One day after the deaths of eight elderly residents of a Hollywood nursing home that lost power during Hurricane Irma, anxious family members demanded answers about their loved ones while local, state and federal officials continued their criminal investigation into the mass casualty incident.
Police detectives searched the Rehabilitation Center of Hollywood Hills for clues to what caused the patients’ deaths, and said they found that the facility had some power but that the building’s air-conditioning system had failed.
Though it was too early to assign responsibility for the patients’ deaths, Hollywood Police Chief Tomas Sanchez said the nursing home may have been flying under the radar with the city. The facility is licensed by the state, but it has never received a visit from a city task force assigned to monitor nursing homes.
“If we find anybody did any criminal wrongdoing,” Sanchez said, “we are going to hold them accountable to the fullest extent of the law.”
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Sanchez confirmed that a total of 145 patients were evacuated Wednesday from two facilities, including 141 who lived at the Rehabilitation Center and four who were staying at the adjoining Larkin Community Hospital Behavioral Health Services, a psychiatric facility. Larkin owns both centers.
All of the evacuees were transferred to local hospitals. By Thursday, only 39 remained hospitalized. Their conditions were not disclosed. All others have been transferred to other nursing homes in the area.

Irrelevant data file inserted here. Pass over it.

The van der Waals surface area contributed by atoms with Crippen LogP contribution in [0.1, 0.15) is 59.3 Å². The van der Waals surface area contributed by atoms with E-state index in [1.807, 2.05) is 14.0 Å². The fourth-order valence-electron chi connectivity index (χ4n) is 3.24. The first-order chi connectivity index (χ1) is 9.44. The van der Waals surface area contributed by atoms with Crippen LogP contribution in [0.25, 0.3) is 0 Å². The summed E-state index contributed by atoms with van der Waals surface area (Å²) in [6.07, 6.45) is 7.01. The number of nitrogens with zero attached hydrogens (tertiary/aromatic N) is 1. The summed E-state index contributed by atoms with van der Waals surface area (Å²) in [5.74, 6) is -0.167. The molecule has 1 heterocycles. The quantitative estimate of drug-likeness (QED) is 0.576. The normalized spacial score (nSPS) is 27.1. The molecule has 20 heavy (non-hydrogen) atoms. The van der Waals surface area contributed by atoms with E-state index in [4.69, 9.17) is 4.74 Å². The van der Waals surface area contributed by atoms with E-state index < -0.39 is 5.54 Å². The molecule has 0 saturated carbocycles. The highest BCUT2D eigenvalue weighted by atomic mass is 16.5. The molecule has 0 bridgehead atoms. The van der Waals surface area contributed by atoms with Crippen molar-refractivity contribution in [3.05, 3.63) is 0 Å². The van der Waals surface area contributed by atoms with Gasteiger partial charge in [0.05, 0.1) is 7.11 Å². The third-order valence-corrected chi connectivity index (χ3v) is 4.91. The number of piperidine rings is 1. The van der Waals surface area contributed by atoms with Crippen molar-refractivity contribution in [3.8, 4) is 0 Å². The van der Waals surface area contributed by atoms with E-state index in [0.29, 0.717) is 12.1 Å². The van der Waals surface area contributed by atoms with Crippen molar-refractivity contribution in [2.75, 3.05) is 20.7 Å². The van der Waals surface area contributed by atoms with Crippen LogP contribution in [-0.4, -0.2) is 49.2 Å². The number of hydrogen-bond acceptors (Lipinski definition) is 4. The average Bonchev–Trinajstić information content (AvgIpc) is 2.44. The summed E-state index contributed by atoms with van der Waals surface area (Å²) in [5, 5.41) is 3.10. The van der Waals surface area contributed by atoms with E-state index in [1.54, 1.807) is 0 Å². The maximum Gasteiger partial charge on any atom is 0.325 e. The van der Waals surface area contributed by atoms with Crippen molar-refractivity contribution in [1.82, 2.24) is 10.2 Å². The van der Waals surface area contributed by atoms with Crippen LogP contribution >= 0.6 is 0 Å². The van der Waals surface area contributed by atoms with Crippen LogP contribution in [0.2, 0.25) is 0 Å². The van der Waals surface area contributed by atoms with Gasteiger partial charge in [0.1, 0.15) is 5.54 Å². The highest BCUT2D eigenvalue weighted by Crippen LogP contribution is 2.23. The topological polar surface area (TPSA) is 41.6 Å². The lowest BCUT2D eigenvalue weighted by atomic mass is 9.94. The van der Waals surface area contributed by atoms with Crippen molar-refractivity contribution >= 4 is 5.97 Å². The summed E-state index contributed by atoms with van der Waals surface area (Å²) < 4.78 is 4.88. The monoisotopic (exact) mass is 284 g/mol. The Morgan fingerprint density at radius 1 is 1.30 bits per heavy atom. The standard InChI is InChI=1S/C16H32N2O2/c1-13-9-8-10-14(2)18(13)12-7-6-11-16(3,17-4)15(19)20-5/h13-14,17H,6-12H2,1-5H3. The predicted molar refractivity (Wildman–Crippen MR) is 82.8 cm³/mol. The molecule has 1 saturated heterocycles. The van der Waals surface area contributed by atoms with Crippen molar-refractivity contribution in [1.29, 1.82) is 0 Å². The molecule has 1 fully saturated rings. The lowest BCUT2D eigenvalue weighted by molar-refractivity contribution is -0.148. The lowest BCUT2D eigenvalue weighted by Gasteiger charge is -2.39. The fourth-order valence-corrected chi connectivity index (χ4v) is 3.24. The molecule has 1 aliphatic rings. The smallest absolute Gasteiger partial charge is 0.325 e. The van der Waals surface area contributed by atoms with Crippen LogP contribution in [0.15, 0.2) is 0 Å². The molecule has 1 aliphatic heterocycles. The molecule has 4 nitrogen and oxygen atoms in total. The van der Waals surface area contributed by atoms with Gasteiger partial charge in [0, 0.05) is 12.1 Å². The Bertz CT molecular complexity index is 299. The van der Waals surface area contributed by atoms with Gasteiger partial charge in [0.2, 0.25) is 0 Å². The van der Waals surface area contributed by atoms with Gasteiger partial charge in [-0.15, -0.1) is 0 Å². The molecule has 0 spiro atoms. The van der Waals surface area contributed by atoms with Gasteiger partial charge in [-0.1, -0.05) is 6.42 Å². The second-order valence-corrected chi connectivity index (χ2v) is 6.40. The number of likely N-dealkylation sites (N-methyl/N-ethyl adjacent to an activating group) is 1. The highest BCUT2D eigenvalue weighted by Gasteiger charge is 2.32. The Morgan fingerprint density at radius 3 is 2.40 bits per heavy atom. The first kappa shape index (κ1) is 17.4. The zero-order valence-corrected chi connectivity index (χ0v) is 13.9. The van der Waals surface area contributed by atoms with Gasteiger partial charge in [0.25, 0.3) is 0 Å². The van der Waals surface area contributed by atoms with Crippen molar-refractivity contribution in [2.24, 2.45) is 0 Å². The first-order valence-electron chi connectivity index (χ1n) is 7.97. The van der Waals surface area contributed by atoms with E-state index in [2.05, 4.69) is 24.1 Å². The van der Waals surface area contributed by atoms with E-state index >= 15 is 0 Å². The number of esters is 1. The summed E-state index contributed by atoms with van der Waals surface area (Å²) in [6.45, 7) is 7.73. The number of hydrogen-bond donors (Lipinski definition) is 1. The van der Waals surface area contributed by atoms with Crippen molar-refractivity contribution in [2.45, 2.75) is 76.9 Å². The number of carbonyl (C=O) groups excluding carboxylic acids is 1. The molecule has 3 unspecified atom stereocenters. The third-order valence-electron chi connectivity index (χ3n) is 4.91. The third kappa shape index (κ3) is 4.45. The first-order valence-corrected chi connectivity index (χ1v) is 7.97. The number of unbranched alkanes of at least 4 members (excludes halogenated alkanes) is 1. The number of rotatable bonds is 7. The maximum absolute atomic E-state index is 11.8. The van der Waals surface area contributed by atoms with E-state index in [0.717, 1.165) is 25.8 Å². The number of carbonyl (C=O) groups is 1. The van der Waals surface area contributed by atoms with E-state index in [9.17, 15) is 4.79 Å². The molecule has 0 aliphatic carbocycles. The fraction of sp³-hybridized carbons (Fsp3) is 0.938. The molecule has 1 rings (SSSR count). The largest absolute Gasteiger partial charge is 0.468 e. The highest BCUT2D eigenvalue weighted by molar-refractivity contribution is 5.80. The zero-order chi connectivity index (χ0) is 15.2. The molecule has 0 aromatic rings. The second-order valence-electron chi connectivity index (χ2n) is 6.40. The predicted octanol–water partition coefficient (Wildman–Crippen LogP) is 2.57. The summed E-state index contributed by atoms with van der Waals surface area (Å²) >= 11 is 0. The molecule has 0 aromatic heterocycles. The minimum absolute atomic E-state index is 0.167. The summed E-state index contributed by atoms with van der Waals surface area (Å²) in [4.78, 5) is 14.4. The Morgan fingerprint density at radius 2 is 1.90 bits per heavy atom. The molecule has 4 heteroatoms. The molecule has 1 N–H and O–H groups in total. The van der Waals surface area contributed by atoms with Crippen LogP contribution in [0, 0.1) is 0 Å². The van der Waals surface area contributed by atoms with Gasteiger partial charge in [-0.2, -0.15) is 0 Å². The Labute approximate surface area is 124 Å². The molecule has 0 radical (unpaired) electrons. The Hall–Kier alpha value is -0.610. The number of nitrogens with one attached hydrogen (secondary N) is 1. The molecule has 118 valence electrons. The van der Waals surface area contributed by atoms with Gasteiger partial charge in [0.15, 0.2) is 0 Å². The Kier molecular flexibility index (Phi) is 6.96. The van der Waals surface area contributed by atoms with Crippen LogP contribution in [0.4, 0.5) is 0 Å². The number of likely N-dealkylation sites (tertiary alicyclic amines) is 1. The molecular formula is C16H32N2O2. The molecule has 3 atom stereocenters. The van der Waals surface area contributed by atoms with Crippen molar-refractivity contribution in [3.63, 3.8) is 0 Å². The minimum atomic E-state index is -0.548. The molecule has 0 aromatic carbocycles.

After Wednesday’s mass evacuation, Sanchez said, city inspectors visited all 42 nursing homes registered in Hollywood. One, called Amazing Care, was ordered to evacuate its five patients because the center had no power.
As police continued their investigation, Memorial Healthcare System doctors and nurses described the nursing home evacuation as one of the largest rescue operations they had ever carried out.
“I’ve seen a lot here, but this by far outweighs anything in terms of patient volume,” said Dr. Randy Katz, a chief of emergency medicine for Memorial Healthcare.
Katz said the hospital was first alerted by Hollywood firefighters and emergency medical crews responding to a distress call at the facility at about 4 a.m. Wednesday.
Judy Frum, chief nursing officer at Memorial Regional Hospital across the street from the facilities, said staff rushed in after hearing that three patients had been taken to the emergency room with dangerously high temperatures.
“It kind of set off a red flag that something may be going on in the building,” Frum said. “So I and another colleague who happened to be manning the command center decided we need to walk over to see if we can offer our assistance.”
Frum said the temperature inside the nursing home was “very warm” and that patients were being moved from their sweltering rooms into areas with fans. She sounded the alarm to her colleagues, and the hospital activated its mass casualty response plan, with evacuees labeled by colors indicating level of distress: red, green and yellow.
Yet as the evacuation unfolded and TV news began to broadcast the event, family members of the evacuees said they weren’t told what had happened to their loved ones.
Evangelina Moulder, whose 93-year-old mother was recovering at the rehab center, said she found out about the evacuation from her husband, who saw it on TV.
“He said, ‘Oh, my God!’ ” she said. “I put on some clothes and went directly over there.”